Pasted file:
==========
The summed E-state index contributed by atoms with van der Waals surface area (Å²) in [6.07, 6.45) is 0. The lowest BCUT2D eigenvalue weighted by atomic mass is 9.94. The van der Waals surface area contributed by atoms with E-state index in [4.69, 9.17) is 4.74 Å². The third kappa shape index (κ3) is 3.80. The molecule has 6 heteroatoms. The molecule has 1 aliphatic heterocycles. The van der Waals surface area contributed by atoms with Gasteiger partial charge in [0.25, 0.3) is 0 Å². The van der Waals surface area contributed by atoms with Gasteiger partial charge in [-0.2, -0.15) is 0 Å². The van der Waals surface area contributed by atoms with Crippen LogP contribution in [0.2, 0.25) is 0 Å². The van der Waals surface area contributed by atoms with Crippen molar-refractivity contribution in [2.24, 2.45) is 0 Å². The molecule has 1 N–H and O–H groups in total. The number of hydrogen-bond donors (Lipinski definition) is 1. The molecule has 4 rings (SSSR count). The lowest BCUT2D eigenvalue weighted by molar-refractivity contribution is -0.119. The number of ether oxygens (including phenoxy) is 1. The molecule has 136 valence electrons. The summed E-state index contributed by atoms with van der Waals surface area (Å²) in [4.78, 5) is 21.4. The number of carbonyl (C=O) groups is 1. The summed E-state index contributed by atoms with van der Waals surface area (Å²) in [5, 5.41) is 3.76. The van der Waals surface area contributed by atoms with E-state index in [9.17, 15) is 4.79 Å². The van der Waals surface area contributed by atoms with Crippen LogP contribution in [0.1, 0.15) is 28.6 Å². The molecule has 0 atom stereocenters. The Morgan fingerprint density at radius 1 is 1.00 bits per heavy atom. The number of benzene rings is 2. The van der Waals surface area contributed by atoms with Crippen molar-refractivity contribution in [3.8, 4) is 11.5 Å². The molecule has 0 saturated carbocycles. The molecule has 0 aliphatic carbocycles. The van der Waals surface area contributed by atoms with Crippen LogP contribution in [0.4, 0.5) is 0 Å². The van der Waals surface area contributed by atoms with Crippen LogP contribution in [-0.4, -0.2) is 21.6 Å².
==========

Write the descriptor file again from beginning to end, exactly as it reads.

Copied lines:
The summed E-state index contributed by atoms with van der Waals surface area (Å²) in [6.07, 6.45) is 0. The lowest BCUT2D eigenvalue weighted by atomic mass is 9.94. The van der Waals surface area contributed by atoms with E-state index in [4.69, 9.17) is 4.74 Å². The third kappa shape index (κ3) is 3.80. The molecule has 6 heteroatoms. The molecule has 1 aliphatic heterocycles. The van der Waals surface area contributed by atoms with Gasteiger partial charge in [0.25, 0.3) is 0 Å². The van der Waals surface area contributed by atoms with Gasteiger partial charge in [-0.2, -0.15) is 0 Å². The van der Waals surface area contributed by atoms with Crippen LogP contribution in [0.2, 0.25) is 0 Å². The van der Waals surface area contributed by atoms with Crippen molar-refractivity contribution in [2.24, 2.45) is 0 Å². The molecule has 1 N–H and O–H groups in total. The number of hydrogen-bond donors (Lipinski definition) is 1. The molecule has 4 rings (SSSR count). The lowest BCUT2D eigenvalue weighted by molar-refractivity contribution is -0.119. The number of ether oxygens (including phenoxy) is 1. The molecule has 136 valence electrons. The summed E-state index contributed by atoms with van der Waals surface area (Å²) in [4.78, 5) is 21.4. The number of carbonyl (C=O) groups is 1. The summed E-state index contributed by atoms with van der Waals surface area (Å²) in [5, 5.41) is 3.76. The van der Waals surface area contributed by atoms with E-state index in [9.17, 15) is 4.79 Å². The van der Waals surface area contributed by atoms with Crippen LogP contribution in [0.1, 0.15) is 28.6 Å². The molecule has 0 atom stereocenters. The Morgan fingerprint density at radius 1 is 1.00 bits per heavy atom. The number of benzene rings is 2. The van der Waals surface area contributed by atoms with Crippen molar-refractivity contribution in [3.8, 4) is 11.5 Å². The molecule has 0 saturated carbocycles. The molecule has 0 aliphatic carbocycles. The van der Waals surface area contributed by atoms with Crippen LogP contribution in [0.4, 0.5) is 0 Å². The van der Waals surface area contributed by atoms with Crippen LogP contribution in [-0.4, -0.2) is 21.6 Å².